SVConnections May 2016
October 2020
With millions of American infected with COVID-19, we cannot afford to contribute to rising vaccine hesitancy sentiment by lowering safety and efficacy standards. SVC joins the Federation of American Scientists to call for stringent scientific standards in the vaccine approval process. Read the full letter here.
The SVC Foundation is pleased to announce a new timeline for our College Scholarships. The Application Deadline is now October 16, 2020. Scholarship recipients will be announced in January 2021 and funds disbursed soon after.

Several scholarships will be awarded, ranging from $2500 to $5000. The scholarship is open to any student currently enrolled or entering an accredited academic program related to the vacuum coating technology field including chemistry, chemical engineering, materials science, mechanical engineering, electrical engineering, physics, and related subjects.
A Stormy Summer in the Northern Hemisphere

By Abigail Malate, Inside Science

Touring the world through storm watchers. Even before the first Hurricane season is upon us. Storm after storm, some of unusual intensity, have made landfall across the world. This month, we examine five storms that have affected people across the Northern Hemisphere during this season of meteorological unrest. VIEW SLIDESHOW.

Image credits: NASA
Is Voting by Mail Biased, Returning to Work After COVID-19, Maple Trees Disappearing

By Alistair Jennings, Inside Science

A month’s worth of cool science stories, summed up. Here is this month's science research recap with Alistair Jennings. WATCH VIDEO.

The Carbon Cycle Runs Deep

By Charles Q. Choi, Inside Science

New research on diamonds found deep in the Earth's crust suggests that the planet's carbon cycle reaches far underground. Diamonds from deep underground are now revealing secrets of how the carbon vital to life on this planet cycles between Earth's interior and its surface, a new study finds. READ FULL ARTICLE.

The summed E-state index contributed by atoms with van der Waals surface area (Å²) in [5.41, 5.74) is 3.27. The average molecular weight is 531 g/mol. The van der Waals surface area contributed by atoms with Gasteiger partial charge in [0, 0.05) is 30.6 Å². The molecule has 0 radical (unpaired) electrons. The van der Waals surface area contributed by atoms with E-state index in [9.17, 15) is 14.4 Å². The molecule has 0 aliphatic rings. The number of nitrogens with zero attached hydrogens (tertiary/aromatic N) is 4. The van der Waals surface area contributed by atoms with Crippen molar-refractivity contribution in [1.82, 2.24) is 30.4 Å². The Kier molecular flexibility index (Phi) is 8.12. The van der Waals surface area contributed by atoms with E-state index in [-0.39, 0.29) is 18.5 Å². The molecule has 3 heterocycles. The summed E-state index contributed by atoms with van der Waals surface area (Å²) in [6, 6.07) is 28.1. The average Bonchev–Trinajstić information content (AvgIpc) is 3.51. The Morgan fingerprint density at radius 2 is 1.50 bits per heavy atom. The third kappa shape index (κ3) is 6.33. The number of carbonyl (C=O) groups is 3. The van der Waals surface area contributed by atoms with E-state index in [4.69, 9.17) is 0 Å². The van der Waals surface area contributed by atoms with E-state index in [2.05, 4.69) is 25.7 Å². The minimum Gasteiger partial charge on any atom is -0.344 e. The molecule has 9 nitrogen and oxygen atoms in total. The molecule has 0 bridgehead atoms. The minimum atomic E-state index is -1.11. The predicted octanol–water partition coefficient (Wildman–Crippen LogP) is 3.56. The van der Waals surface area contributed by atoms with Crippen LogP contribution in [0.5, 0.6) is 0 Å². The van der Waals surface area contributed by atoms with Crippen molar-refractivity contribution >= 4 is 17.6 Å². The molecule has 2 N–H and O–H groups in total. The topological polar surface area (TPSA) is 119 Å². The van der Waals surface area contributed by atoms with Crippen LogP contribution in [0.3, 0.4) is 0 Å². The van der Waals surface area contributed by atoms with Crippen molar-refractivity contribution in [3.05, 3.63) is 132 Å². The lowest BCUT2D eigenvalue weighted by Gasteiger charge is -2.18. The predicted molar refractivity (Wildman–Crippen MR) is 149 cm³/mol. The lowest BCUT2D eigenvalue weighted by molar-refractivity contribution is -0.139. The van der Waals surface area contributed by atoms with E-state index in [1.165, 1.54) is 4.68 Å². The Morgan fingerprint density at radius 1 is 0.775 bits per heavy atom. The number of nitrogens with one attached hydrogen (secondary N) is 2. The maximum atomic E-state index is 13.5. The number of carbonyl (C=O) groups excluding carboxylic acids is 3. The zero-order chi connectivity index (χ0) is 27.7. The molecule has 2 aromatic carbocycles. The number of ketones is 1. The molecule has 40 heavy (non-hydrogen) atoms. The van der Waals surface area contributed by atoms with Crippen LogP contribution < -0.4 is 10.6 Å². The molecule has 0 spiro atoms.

Image Credits: Anetta Banas
Can a New Algorithm Make Self-Driving Cars Safer?

By Katharine Gammon, Inside Science

Driverless cars may soon routinely join human motorists on roads around the world. A driverless car isn't driven by a person but is controlled by a system of sensors and processors. In many countries, tests of autonomous driving have been happening for years. Germany wants to permit driverless cars across the country by 2022. As the technology develops, researchers are continuing to explore ways to make the algorithms used to make driving decisions better, and roadways safer. READ FULL ARTICLE.

Image credits: Buffaloboy/Shutterstock
Jeweled Orb-Web Spiders Mimic Flowers to Catch Pollinating Insects

By Veronica Tremblay, Inside Science

The bright flowerlike symmetry of Australia’s northern jeweled orb-web spider lures in hungry prey. In the Australian rainforest, flashy spiders mimic flowers to attract hungry insects into their 6-foot-wide webs. The striped backs of the spider Gasteracantha fornicata, or northern jeweled orb-web spider, act as deceptive traps for flies and bees, a new study finds.  READ FULL ARTICLE.

Image Credits: Thomas White
Rights information: This image may only be reproduced with this Inside Science article.
Gravitational Waves Record Ancient Black Hole Merger Unlike Any Detected Before

By Charles Q. Choi, Inside Science

When the universe was half its current age, the merger may have produced the first known intermediate-sized black hole. A burst of gravitational waves may have confirmed the existence of a long-sought "missing link" kind of black hole, shedding light on how black holes grow to ever larger sizes, a new study finds. READ FULL ARTICLE.